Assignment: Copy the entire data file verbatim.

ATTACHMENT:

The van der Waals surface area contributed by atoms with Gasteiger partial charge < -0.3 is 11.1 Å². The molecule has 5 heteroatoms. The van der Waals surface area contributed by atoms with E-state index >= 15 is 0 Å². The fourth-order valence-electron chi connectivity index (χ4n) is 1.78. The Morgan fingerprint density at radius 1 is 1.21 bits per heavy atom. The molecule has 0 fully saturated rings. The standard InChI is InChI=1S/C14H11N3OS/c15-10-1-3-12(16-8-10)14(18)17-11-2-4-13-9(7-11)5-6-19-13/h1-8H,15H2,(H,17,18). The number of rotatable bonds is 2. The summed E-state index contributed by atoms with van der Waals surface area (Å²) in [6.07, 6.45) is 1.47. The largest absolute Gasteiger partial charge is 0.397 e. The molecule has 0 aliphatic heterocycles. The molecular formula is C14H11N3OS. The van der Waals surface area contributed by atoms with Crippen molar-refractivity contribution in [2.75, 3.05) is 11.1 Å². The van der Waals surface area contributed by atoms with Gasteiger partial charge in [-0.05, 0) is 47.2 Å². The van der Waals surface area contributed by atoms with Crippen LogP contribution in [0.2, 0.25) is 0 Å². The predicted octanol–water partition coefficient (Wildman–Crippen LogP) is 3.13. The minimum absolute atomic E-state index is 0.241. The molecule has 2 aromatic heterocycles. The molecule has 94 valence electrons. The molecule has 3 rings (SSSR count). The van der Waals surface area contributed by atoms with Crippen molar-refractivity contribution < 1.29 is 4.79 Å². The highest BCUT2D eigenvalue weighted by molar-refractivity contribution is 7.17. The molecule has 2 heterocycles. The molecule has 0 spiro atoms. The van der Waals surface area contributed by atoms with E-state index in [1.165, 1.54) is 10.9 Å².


The van der Waals surface area contributed by atoms with Gasteiger partial charge < -0.3 is 11.1 Å². The molecule has 5 heteroatoms. The van der Waals surface area contributed by atoms with E-state index >= 15 is 0 Å². The fourth-order valence-electron chi connectivity index (χ4n) is 1.78. The Morgan fingerprint density at radius 1 is 1.21 bits per heavy atom. The molecule has 0 fully saturated rings. The standard InChI is InChI=1S/C14H11N3OS/c15-10-1-3-12(16-8-10)14(18)17-11-2-4-13-9(7-11)5-6-19-13/h1-8H,15H2,(H,17,18). The number of rotatable bonds is 2. The summed E-state index contributed by atoms with van der Waals surface area (Å²) in [6.07, 6.45) is 1.47. The largest absolute Gasteiger partial charge is 0.397 e. The molecule has 0 aliphatic heterocycles. The molecular formula is C14H11N3OS. The van der Waals surface area contributed by atoms with Crippen molar-refractivity contribution in [2.75, 3.05) is 11.1 Å². The van der Waals surface area contributed by atoms with Gasteiger partial charge in [-0.05, 0) is 47.2 Å². The van der Waals surface area contributed by atoms with Crippen LogP contribution in [0.2, 0.25) is 0 Å². The predicted octanol–water partition coefficient (Wildman–Crippen LogP) is 3.13. The minimum absolute atomic E-state index is 0.241. The molecule has 2 aromatic heterocycles. The molecule has 94 valence electrons. The molecule has 3 rings (SSSR count). The van der Waals surface area contributed by atoms with Crippen molar-refractivity contribution < 1.29 is 4.79 Å². The highest BCUT2D eigenvalue weighted by molar-refractivity contribution is 7.17. The molecule has 2 heterocycles. The molecule has 0 spiro atoms. The van der Waals surface area contributed by atoms with E-state index in [1.165, 1.54) is 10.9 Å².